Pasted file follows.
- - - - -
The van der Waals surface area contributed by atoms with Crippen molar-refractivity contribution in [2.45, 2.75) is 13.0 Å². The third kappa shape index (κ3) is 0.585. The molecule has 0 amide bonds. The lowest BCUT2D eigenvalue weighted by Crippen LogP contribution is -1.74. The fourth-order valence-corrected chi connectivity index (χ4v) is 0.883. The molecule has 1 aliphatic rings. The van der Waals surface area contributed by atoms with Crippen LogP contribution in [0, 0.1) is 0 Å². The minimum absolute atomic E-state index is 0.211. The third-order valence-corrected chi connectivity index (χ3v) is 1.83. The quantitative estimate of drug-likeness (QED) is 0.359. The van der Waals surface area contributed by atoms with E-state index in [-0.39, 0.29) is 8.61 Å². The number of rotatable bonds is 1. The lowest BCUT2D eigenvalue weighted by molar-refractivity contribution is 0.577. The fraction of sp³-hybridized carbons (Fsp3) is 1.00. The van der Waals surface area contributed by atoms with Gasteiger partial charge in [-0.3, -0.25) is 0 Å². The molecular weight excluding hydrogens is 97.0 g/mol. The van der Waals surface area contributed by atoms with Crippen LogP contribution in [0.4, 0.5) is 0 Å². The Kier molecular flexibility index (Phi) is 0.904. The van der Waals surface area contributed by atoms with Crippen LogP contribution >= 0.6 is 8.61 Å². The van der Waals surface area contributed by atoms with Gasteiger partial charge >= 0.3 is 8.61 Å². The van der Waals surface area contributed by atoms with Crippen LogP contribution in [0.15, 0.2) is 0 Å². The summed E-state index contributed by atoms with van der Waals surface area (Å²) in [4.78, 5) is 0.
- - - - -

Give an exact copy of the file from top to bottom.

The van der Waals surface area contributed by atoms with Crippen molar-refractivity contribution in [2.45, 2.75) is 13.0 Å². The third kappa shape index (κ3) is 0.585. The molecule has 0 amide bonds. The lowest BCUT2D eigenvalue weighted by Crippen LogP contribution is -1.74. The fourth-order valence-corrected chi connectivity index (χ4v) is 0.883. The molecule has 1 aliphatic rings. The van der Waals surface area contributed by atoms with Crippen LogP contribution in [0, 0.1) is 0 Å². The minimum absolute atomic E-state index is 0.211. The third-order valence-corrected chi connectivity index (χ3v) is 1.83. The quantitative estimate of drug-likeness (QED) is 0.359. The van der Waals surface area contributed by atoms with E-state index in [-0.39, 0.29) is 8.61 Å². The number of rotatable bonds is 1. The lowest BCUT2D eigenvalue weighted by molar-refractivity contribution is 0.577. The fraction of sp³-hybridized carbons (Fsp3) is 1.00. The van der Waals surface area contributed by atoms with Gasteiger partial charge in [-0.3, -0.25) is 0 Å². The molecular weight excluding hydrogens is 97.0 g/mol. The van der Waals surface area contributed by atoms with Crippen LogP contribution in [0.4, 0.5) is 0 Å². The Kier molecular flexibility index (Phi) is 0.904. The van der Waals surface area contributed by atoms with Crippen LogP contribution >= 0.6 is 8.61 Å². The van der Waals surface area contributed by atoms with Gasteiger partial charge >= 0.3 is 8.61 Å². The van der Waals surface area contributed by atoms with Crippen LogP contribution in [0.15, 0.2) is 0 Å². The summed E-state index contributed by atoms with van der Waals surface area (Å²) in [4.78, 5) is 0.